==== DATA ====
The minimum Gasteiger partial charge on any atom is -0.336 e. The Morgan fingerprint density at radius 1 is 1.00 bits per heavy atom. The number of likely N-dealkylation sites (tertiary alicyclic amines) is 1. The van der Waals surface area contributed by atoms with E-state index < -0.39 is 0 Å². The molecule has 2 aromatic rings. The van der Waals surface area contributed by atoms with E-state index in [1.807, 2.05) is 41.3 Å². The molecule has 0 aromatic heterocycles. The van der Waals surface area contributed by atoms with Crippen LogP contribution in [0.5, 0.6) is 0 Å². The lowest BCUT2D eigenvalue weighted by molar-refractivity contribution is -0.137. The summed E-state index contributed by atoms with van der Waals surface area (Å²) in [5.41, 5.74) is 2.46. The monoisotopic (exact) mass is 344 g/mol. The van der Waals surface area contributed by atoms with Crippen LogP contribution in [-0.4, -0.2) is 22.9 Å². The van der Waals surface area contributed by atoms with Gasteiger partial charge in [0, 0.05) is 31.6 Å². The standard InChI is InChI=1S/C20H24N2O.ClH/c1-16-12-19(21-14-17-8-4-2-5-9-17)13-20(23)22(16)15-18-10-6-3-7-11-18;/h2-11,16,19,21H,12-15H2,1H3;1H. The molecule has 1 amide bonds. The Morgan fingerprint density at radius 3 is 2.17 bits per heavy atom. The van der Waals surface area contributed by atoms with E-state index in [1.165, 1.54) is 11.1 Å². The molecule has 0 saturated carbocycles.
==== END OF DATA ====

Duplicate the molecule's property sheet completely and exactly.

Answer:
The minimum Gasteiger partial charge on any atom is -0.336 e. The Morgan fingerprint density at radius 1 is 1.00 bits per heavy atom. The number of likely N-dealkylation sites (tertiary alicyclic amines) is 1. The van der Waals surface area contributed by atoms with E-state index < -0.39 is 0 Å². The molecule has 2 aromatic rings. The van der Waals surface area contributed by atoms with E-state index in [1.807, 2.05) is 41.3 Å². The molecule has 0 aromatic heterocycles. The van der Waals surface area contributed by atoms with Crippen LogP contribution in [0.5, 0.6) is 0 Å². The lowest BCUT2D eigenvalue weighted by molar-refractivity contribution is -0.137. The summed E-state index contributed by atoms with van der Waals surface area (Å²) in [5.41, 5.74) is 2.46. The monoisotopic (exact) mass is 344 g/mol. The van der Waals surface area contributed by atoms with Crippen LogP contribution in [-0.4, -0.2) is 22.9 Å². The van der Waals surface area contributed by atoms with Gasteiger partial charge in [0, 0.05) is 31.6 Å². The standard InChI is InChI=1S/C20H24N2O.ClH/c1-16-12-19(21-14-17-8-4-2-5-9-17)13-20(23)22(16)15-18-10-6-3-7-11-18;/h2-11,16,19,21H,12-15H2,1H3;1H. The molecule has 1 amide bonds. The Morgan fingerprint density at radius 3 is 2.17 bits per heavy atom. The van der Waals surface area contributed by atoms with E-state index in [1.165, 1.54) is 11.1 Å². The molecule has 0 saturated carbocycles.